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Briefly: No new Tunisian constitution before February
Question of the Day
TUNIS — Tunisia's new constitution will not be adopted before February, the head of the drafting committee said Tuesday after having announced that it would be delayed until April.
"I believe that in all reality there can be no final reading of the constitution before February 2013," committee leader Habib Kheder, who is also a lawmaker and member of the ruling Islamist party Ennahda, told Tunisian radio station Mosaique FM. "There can be no hastening."
On Monday, Mr. Kheder said parliament would vote on the final draft of the national charter "at the end of April."
The government previously insisted that it would meet an October deadline for ratifying the constitution in order to hold general elections in March.
Mr. Kheder has declined to comment on whether he now expects the elections to take place on schedule. He said Monday that it is "the responsibility of the government."
Defense minister dismisses threats from Israel
TEHRAN — Iran's defense minister is dismissing Israeli threats against his country as psychological warfare.
The semiofficial Mehr news agency on Tuesday quoted Gen. Ahmad Vahidi as saying that Israeli leaders are resorting to "psychological war" against Iran.
Israel has not ruled out a military strike against Iran's nuclear facilities. The West suspects Iran is aiming to produce nuclear weapons. Iran denies that.
Gen. Vahidi warned that Israel is moving toward destruction of its "war machine" through its "warmongering" remarks.
Israeli Prime Minister Benjamin Netanyahu on Sunday called Iran his country's most dangerous threat, as the debate in Israel over whether to attack Iran gains strength.
Iranian Foreign Ministry spokesman Ramin Mehmhmanparast told reporters Tuesday that Iran would not respond seriously to "baseless" remarks.
Egyptian forces clash with gunmen in Sinai
CAIRO — Egypt's security forces exchanged fire Tuesday with militants in the Sinai Peninsula, sources said, as the military continued its campaign against Islamists in the lawless region.
A patrol comprising army soldiers and police came under attack from unidentified gunmen and fired back, the security sources said, adding that no casualties or arrests were reported.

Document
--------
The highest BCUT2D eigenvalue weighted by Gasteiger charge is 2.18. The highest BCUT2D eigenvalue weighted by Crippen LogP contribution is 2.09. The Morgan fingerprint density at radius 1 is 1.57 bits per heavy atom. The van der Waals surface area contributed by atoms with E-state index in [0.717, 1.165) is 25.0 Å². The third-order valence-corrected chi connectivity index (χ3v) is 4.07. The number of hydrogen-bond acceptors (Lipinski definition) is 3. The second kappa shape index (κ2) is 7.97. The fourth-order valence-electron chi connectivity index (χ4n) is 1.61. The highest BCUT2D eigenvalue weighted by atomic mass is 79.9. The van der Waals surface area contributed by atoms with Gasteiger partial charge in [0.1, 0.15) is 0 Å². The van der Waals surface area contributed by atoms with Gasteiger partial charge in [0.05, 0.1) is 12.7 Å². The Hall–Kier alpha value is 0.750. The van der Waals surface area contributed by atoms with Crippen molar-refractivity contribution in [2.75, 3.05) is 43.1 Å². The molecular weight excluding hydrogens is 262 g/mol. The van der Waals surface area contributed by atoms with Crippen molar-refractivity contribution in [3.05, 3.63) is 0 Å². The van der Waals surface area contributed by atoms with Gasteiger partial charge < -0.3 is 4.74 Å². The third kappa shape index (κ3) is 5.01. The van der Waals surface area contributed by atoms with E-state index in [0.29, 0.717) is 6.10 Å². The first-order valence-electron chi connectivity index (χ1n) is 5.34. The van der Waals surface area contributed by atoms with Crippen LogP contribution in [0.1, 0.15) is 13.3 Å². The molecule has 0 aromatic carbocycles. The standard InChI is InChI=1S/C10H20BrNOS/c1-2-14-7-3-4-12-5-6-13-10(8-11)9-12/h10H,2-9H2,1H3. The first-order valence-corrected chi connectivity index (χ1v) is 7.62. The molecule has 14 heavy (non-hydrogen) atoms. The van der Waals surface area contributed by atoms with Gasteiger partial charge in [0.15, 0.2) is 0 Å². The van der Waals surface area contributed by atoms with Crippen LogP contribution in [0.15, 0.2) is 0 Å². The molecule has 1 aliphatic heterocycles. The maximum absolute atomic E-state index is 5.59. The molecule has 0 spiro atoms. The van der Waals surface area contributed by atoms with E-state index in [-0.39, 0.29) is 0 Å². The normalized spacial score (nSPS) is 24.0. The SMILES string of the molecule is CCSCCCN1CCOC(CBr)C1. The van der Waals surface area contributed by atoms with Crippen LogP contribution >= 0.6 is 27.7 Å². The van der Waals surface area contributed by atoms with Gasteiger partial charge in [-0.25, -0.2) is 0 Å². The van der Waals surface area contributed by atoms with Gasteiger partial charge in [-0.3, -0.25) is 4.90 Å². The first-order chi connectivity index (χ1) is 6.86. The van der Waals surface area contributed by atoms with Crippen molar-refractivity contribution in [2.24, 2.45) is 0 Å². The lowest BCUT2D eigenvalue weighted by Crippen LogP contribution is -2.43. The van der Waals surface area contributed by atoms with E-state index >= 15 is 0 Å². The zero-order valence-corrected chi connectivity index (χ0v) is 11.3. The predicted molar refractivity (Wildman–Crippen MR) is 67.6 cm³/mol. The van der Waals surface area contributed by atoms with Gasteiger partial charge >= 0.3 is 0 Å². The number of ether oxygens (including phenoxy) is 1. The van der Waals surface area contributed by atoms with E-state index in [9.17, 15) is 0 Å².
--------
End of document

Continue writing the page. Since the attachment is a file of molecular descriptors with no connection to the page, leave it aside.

The clash erupted as Egyptian security forces were hunting militants in Sinai after an Aug. 5 attack on an army outpost that killed 16 soldiers.
The army has strengthened its presence in Sinai by sending helicopters and tanks in pursuit of Islamist extremists who are thought to be behind the Aug. 5 attack.
On Sunday, Egyptian security forces killed six gunmen in a raid on a northern Sinai village, witnesses said.
Security officials said they found chemicals used to make explosives, rocket-propelled grenades and machine guns with the militants in El-Jurah village.
Police disperse Shiite protests
DUBAI — Bahraini security forces fired birdshot and tear gas to disperse protesters in Shiite villages across the capital, witnesses said Tuesday, as police announced the arrests of 11 "saboteurs."
Several protesters were wounded as police dispersed demonstrations overnight that were called by the Youth Coalition of February 14 to mark the Sunni-ruled, Shiite-majority Gulf state's independence, witnesses said.
The number of casualties was difficult to assess because protesters stayed away from hospitals for fear of being arrested.
The Interior Ministry said: "Several areas of Bahrain witnessed riots and vandalism and attempts to block vital roads."
An "illegal demonstration" took place in the village of Bani Jamra, where protesters hurled "petrol bombs and metal rods," it added. "Security forces managed to arrest 11 saboteurs, who are currently being referred to the public prosecution."
Sporadic demonstrations in Shiite villages have intensified since last year's crackdown, which ended monthlong protests dominated by Shiites in the capital, Manama.
• From wire dispatches and staff reports
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